Hello Masterpiece


Hello Michelangelo, by Leslie Holt

Leslie Holt estimates she has about 500 Hello Kitties.

“Purely for research!” she laughs.

Holt says she wasn’t interested in Hello Kitty – or her fashion accessories – as a child, but over time the little Japanese character took on a sort of hip, pop-culture icon status.

She’s so recognizable. I like her visually, she’s sort of like a pill – mass produced, her colors, portable, you could just eat her up – she’s candy like.

Holt says Hello Kitty just appeared in her work one day as she was experimenting with mixing adult and kid imagery (she did a series of works juxtaposing Hello Kitty with prescription pills).

It was while teaching art appreciation that Holt had a flash of inspiration. Who better to take us on a tour of the great masterpieces than one of the most recognizable characters around the globe?

In Holt’s series “Hello Masterpiece” she recreates masterworks of European and American art in miniature. Most paintings are about the size of a postcard – which, for most of us, is how we see them, on a rack in a museum gift shop. In her artist statement Holt writes:

The famous paintings become pop culture icons akin to Hello Kitty, and the paintings’ appeal as take home sized objects reinforces their context as commodities in a market. In these paintings Hello Kitty is often taking a tour through art history and dressing up to “match” elements of the famous painting. Hello Kitty becomes a toy version of Cindy Sherman, capable of changing identities by transforming her outer appearance. However, her “toyness” and her obvious overlay on the image disrupt any illusion that she actually fits in the scene of the artwork.

In a reproduction of a Marc Rothko colorfield, Hello Kitty is sucking on a popsicle that matches the color of the painting. In Monet’s waterlilies, she’s wearing scuba gear, ready to take the plunge. At the Last Supper, she’s serving bread; in Picasso’s Guernica, she’s hula-hooping, all the while looking at us with big eyes and no facial expression whatsoever. What is she thinking?


Hello Guernica, by Leslie Holt

Holt says she’s not using Hello Kitty to comment on these masterpieces, or to show any disrespect for them. Instead she’s examining how these images have already been reduced to something much less than the original work of art.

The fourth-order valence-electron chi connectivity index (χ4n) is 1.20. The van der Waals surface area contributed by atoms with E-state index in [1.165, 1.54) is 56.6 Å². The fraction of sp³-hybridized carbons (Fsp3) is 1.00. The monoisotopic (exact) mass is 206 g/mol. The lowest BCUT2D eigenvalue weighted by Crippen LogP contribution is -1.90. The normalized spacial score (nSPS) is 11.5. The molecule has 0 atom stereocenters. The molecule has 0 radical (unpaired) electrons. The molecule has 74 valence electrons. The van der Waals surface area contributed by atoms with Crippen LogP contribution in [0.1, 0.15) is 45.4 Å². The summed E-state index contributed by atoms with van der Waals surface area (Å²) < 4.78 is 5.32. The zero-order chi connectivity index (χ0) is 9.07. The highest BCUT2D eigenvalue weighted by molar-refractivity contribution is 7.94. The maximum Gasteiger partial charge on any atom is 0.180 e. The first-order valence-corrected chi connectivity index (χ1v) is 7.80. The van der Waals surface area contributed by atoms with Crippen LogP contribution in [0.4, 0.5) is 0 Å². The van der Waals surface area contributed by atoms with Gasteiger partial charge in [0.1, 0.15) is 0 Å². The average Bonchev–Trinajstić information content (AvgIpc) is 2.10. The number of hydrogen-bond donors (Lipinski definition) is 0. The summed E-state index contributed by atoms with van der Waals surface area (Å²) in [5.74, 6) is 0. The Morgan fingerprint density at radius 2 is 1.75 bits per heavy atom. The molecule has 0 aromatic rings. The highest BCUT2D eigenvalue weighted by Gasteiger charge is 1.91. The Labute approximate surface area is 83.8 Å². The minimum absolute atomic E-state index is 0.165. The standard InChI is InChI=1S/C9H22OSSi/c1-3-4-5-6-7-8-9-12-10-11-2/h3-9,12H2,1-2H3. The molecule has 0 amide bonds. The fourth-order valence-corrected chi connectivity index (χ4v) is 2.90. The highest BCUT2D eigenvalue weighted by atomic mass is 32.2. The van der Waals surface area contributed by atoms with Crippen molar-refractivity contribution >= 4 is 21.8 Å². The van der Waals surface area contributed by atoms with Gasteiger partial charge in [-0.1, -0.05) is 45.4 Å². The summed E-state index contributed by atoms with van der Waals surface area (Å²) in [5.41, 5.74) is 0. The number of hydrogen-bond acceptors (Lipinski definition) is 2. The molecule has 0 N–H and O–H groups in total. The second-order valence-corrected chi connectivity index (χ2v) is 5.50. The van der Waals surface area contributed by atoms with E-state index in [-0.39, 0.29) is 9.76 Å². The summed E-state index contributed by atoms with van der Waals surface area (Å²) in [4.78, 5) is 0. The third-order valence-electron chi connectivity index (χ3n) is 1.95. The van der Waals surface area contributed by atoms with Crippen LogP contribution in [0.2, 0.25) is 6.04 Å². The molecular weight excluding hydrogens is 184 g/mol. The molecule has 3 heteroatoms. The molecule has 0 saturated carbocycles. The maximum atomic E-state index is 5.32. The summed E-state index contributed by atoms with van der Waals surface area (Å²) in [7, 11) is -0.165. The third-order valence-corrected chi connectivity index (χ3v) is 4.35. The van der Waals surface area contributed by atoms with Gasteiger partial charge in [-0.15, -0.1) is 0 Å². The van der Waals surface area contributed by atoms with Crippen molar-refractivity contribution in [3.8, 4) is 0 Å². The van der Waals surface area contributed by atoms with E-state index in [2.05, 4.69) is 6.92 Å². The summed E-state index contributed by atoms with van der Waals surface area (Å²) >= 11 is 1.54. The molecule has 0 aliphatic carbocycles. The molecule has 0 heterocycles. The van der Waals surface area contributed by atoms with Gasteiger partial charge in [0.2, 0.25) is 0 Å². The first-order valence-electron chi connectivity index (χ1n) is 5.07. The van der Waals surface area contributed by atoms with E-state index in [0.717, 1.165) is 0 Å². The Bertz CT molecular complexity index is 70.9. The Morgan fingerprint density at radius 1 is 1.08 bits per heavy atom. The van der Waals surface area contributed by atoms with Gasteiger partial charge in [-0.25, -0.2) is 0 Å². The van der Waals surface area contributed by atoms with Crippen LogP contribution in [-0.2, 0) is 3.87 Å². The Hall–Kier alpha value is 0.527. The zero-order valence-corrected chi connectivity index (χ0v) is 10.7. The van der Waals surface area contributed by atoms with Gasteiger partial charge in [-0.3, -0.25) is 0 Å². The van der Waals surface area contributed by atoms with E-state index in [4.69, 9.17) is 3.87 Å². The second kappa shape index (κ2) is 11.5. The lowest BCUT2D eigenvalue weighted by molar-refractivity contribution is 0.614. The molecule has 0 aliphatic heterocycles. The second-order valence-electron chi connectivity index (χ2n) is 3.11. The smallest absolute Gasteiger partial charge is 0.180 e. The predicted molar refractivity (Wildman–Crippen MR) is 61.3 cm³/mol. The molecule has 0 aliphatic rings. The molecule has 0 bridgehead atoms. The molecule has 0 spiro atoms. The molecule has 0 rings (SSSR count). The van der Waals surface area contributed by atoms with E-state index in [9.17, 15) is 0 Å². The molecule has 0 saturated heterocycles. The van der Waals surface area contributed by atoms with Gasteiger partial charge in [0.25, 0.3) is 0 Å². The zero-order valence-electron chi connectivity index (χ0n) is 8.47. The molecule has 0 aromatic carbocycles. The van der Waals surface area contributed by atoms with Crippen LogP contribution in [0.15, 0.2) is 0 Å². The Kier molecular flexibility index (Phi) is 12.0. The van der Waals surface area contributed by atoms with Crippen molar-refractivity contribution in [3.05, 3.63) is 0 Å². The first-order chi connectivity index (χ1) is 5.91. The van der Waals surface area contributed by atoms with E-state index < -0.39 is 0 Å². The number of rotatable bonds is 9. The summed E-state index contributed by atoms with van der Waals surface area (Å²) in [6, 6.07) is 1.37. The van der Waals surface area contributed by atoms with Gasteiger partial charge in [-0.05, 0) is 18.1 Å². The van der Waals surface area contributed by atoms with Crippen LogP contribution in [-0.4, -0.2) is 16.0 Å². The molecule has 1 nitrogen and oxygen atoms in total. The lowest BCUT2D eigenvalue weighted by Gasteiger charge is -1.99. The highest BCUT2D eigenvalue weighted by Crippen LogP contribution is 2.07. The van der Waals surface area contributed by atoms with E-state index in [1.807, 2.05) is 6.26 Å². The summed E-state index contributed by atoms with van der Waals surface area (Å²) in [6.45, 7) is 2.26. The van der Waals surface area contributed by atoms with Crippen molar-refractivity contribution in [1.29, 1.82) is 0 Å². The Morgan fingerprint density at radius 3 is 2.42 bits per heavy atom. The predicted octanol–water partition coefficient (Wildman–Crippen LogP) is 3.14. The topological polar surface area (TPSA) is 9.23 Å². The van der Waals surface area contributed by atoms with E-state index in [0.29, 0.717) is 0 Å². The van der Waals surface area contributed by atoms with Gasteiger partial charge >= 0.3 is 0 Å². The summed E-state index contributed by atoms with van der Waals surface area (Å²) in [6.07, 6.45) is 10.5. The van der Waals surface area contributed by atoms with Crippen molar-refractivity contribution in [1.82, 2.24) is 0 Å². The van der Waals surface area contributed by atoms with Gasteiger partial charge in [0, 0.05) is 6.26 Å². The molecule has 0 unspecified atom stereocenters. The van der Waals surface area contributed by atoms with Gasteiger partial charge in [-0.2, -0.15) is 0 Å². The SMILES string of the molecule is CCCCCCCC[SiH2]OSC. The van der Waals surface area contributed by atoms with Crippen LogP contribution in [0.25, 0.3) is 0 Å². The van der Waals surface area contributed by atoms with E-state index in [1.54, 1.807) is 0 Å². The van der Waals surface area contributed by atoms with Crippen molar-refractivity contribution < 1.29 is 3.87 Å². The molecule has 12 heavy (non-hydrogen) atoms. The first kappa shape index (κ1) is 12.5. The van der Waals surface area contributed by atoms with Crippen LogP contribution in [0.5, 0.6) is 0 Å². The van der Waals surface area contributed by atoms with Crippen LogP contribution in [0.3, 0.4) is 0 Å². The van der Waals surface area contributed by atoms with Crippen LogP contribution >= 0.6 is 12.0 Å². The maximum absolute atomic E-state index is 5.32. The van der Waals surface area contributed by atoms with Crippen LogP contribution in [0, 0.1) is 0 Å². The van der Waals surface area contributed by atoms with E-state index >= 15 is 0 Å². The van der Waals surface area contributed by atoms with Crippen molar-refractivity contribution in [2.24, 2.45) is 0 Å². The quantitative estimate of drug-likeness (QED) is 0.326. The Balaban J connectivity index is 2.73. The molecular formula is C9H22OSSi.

With most of these, I haven’t seen the originals in person. That’s a loss. You’re missing something if you’re just looking at the poster, postcard or buying the t-shirt.

In [certain] images from this series, Hello Kitty is pointing toward social or political issues, such as war, genocide, or gender identity. I rely on her to charm the viewer into looking, but her innocent, playful appeal contrasts with the serious adult subject matter. With this contrast of adult and childlike content and these “high” and “low” cultural icons, I hope to elicit laughter and irony.

Holt says one surprise outcome of this series is the number of well-to-do parents who have bought Holt’s paintings as a way to introduce their daughters to fine art.


Hello Klimt, by Leslie Holt

Burnet Gallery Art Director Jennifer Phelps says what appeals to her about Holt’s work is her social commentary:

Here she takes the most recognizable icon of the day (for adults, teens, young children; male and female; national and international) and places it in some of the most famous artwork throughout history. This act is something people may think sacrilegious; a commercial icon interacting with a masterpiece. Her actions disturb the hierarchy of art and design by bringing “low art” to the same level as “high art”; by actually ridding of the hierarchy within art.

Just as importantly, Phelps says, she picked Holt’s artwork because it makes people happy.

Hello Masterpiece runs through January 9 at Burnet Gallery in downtown Minneapolis.

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